Here's a line that's worth repeating: "The vast majority of climate scientists agree that human-caused global warming is happening." Because while you, a regular reader, may be familiar with this fact, many Americans still aren't. In fact, survey results show that almost every other American doesn't know the truth: The scientific community overwhelmingly acknowledges the reality of climate change!
Why does this matter so much? A new study finds that people are less likely to say climate change is happening, and that humans are causing it, if they erroneously believe that experts haven't agreed on the science. Perhaps unsurprisingly, people who think along these lines are less likely to support policies to address climate change.
After reading this study, I thought it might be worthwhile to outline just how one-sided the climate change debate really is within the scientific community. So here it goes:
According to a recent survey, 97% of top climate scientists (those who have published 20 peer-reviewed papers or more) agree that our climate is changing due to human activities. Moreover, the study found that the few dissenters had substantially less experience than those who were convinced.
And many other peer-reviewed studies have turned up very similar results. One even concluded: "The debate on the authenticity of global warming and the role played by human activity is largely nonexistent among those who understand the nuances and scientific basis of long-term climate processes."
On top of all these survey results, the National Academy of Sciences and many other national academies of science from around the world have repeatedly asserted that manmade climate change is happening and poses real threats.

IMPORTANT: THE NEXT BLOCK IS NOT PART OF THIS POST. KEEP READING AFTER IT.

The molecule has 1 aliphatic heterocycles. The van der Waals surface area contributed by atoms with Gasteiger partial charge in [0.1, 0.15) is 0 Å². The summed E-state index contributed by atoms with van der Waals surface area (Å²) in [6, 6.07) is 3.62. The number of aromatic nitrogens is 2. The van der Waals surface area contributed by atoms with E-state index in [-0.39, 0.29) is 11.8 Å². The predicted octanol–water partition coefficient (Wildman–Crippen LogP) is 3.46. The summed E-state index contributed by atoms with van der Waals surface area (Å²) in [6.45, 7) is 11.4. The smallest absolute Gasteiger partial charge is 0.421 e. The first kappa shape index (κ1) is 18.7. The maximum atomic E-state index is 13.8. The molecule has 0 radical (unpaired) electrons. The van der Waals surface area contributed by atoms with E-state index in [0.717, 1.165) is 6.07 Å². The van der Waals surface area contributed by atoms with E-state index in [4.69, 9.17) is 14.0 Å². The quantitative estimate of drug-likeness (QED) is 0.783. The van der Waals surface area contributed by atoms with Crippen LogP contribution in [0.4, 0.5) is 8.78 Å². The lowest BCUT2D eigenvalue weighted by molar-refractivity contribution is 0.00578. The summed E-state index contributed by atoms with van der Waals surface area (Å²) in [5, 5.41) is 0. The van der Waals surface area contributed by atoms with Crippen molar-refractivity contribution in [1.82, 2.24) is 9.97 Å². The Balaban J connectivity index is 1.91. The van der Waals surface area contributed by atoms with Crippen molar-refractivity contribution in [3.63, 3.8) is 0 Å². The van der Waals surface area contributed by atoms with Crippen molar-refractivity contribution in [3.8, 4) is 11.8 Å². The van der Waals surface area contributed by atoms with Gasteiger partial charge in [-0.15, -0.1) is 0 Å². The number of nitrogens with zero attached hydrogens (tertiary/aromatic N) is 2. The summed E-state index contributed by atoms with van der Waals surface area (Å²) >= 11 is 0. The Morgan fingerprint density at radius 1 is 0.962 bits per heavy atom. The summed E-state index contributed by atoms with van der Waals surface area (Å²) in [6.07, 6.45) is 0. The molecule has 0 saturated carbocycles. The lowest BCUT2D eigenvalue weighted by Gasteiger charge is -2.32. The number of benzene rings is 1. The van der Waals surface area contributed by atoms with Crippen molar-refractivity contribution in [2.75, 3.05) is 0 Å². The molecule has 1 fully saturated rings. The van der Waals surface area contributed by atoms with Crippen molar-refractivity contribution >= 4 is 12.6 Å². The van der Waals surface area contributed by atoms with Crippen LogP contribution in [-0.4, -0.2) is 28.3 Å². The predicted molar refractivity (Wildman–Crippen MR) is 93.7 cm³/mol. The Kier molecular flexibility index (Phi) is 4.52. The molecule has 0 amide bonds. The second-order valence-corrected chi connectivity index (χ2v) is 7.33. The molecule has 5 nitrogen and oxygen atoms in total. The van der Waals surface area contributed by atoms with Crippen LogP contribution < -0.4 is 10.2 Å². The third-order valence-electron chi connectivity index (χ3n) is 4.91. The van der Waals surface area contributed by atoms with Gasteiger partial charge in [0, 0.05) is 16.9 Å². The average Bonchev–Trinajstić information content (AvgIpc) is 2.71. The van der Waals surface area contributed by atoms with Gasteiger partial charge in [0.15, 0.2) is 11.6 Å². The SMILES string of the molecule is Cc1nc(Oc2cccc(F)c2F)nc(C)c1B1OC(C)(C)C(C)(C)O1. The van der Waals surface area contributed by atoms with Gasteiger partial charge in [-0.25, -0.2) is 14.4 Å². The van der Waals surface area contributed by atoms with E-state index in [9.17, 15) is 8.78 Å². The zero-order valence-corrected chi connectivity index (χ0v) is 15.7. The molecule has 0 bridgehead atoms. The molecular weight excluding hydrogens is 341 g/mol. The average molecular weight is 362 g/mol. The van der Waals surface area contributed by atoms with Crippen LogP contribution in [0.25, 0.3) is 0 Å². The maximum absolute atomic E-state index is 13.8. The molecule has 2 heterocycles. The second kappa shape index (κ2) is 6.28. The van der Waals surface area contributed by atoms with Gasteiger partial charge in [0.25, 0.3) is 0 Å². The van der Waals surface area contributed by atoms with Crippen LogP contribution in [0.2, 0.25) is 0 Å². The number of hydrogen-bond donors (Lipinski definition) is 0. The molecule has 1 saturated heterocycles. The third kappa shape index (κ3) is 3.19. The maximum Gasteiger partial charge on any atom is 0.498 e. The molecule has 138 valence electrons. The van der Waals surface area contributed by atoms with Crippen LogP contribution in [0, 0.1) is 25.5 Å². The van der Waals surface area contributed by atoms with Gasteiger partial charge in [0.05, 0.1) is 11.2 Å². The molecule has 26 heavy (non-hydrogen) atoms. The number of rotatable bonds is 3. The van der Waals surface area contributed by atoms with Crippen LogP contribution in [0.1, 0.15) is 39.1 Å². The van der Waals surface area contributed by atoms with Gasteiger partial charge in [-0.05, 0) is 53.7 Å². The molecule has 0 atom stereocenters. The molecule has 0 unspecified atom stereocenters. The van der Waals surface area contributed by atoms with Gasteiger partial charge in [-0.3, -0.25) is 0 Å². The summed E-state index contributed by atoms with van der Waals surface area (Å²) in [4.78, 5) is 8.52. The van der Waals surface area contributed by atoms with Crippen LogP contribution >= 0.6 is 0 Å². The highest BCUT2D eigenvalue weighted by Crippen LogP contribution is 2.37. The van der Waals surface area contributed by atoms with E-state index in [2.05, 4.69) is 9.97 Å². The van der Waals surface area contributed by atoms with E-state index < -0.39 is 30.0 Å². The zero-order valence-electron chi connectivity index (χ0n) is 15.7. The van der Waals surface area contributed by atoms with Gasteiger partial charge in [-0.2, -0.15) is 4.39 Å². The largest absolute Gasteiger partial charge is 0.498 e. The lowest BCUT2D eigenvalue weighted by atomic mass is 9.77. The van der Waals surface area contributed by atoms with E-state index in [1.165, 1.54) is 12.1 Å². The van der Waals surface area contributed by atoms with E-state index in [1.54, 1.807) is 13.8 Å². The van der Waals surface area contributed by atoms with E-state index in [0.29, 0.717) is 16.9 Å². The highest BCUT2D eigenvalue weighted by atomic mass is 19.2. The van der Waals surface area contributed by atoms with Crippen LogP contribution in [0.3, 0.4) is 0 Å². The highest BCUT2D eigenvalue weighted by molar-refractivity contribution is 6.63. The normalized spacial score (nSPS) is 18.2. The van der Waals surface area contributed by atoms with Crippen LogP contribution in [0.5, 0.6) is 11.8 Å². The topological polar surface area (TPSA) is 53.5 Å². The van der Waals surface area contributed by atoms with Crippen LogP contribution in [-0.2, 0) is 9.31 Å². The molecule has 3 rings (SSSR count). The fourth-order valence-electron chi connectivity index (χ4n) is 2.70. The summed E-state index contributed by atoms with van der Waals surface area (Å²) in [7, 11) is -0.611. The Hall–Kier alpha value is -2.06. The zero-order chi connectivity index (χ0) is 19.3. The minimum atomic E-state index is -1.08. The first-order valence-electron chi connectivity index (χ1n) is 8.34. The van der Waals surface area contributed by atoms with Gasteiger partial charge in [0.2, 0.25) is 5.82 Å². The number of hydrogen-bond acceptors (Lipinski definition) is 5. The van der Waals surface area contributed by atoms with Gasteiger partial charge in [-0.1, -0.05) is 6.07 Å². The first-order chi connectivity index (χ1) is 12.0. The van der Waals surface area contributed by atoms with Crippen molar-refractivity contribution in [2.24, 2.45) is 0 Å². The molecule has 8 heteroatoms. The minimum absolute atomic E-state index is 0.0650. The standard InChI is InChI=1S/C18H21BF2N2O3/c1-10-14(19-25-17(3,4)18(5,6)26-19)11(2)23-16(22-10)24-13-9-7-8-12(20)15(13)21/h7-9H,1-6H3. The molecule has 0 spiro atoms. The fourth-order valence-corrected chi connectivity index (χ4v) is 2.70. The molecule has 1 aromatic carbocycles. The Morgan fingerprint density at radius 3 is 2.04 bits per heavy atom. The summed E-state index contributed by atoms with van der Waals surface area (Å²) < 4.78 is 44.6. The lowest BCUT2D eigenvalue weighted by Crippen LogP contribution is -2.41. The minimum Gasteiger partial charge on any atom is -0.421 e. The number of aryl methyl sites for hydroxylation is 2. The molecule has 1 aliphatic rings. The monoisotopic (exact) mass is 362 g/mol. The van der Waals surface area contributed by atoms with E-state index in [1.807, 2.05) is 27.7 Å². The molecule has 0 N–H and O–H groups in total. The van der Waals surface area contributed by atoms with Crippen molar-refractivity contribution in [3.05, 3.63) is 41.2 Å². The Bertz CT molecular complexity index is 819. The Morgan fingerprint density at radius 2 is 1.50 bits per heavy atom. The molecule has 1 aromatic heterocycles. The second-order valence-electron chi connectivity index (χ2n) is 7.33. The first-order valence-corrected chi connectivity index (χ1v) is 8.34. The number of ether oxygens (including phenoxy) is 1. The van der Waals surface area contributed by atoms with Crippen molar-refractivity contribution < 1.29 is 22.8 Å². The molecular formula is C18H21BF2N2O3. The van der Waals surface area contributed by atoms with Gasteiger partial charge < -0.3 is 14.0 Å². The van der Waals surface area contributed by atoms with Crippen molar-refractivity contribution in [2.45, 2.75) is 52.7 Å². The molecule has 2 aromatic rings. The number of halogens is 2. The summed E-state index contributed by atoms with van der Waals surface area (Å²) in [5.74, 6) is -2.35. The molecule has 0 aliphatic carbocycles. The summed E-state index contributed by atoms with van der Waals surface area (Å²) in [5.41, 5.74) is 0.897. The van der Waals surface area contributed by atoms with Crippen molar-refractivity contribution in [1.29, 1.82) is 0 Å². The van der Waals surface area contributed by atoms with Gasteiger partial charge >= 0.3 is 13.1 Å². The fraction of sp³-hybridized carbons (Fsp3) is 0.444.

So why, given this high degree of consensus among scientists, is there still doubt in the public's mind?
As Edward Maibach, director of the Center for Climate Change Communication at George Mason University, explains: "A well-financed disinformation campaign deliberately created a myth about there being lack of agreement." This myth has made its way to the American public via the media -- through stations that spotlight less-than-credible experts (like weathermen posing as climate change researchers) and journalists who try to tell a "balanced" story by giving the denier minority and the scientific majority an equal voice.
Such coverage is problematic because it tricks the public into thinking that the experts are still debating the climate change basics, when really, the consensus on climate change is exceptionally solid. As a former editor-in-chief of Science described over 10 years ago, "Consensus as strong as the one that has developed around this topic is rare in science."
So, climate realists, how can we better spread the word about where the vast majority of experts stand? How can we do our part to help correct this widespread public misconception? Leave a comment and let us know.
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